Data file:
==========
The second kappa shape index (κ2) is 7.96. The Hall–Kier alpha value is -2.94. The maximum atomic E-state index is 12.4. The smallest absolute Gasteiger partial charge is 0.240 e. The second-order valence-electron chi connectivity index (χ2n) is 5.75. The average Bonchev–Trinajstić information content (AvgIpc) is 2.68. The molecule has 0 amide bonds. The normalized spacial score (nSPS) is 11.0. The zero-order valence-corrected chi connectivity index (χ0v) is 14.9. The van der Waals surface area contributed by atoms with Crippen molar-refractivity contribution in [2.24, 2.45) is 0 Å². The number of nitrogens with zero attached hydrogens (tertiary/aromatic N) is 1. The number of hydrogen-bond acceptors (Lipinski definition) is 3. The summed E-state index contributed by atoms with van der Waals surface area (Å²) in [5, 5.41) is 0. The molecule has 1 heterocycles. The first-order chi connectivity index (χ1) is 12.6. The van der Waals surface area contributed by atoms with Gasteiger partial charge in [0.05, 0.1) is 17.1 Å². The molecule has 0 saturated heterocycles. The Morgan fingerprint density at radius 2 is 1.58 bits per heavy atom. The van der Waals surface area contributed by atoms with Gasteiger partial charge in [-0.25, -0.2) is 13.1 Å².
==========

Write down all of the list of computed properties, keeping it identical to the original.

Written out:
The second kappa shape index (κ2) is 7.96. The Hall–Kier alpha value is -2.94. The maximum atomic E-state index is 12.4. The smallest absolute Gasteiger partial charge is 0.240 e. The second-order valence-electron chi connectivity index (χ2n) is 5.75. The average Bonchev–Trinajstić information content (AvgIpc) is 2.68. The molecule has 0 amide bonds. The normalized spacial score (nSPS) is 11.0. The zero-order valence-corrected chi connectivity index (χ0v) is 14.9. The van der Waals surface area contributed by atoms with Crippen molar-refractivity contribution in [2.24, 2.45) is 0 Å². The number of nitrogens with zero attached hydrogens (tertiary/aromatic N) is 1. The number of hydrogen-bond acceptors (Lipinski definition) is 3. The summed E-state index contributed by atoms with van der Waals surface area (Å²) in [5, 5.41) is 0. The molecule has 1 heterocycles. The first-order chi connectivity index (χ1) is 12.6. The van der Waals surface area contributed by atoms with Gasteiger partial charge in [0.05, 0.1) is 17.1 Å². The molecule has 0 saturated heterocycles. The Morgan fingerprint density at radius 2 is 1.58 bits per heavy atom. The van der Waals surface area contributed by atoms with Gasteiger partial charge in [-0.25, -0.2) is 13.1 Å².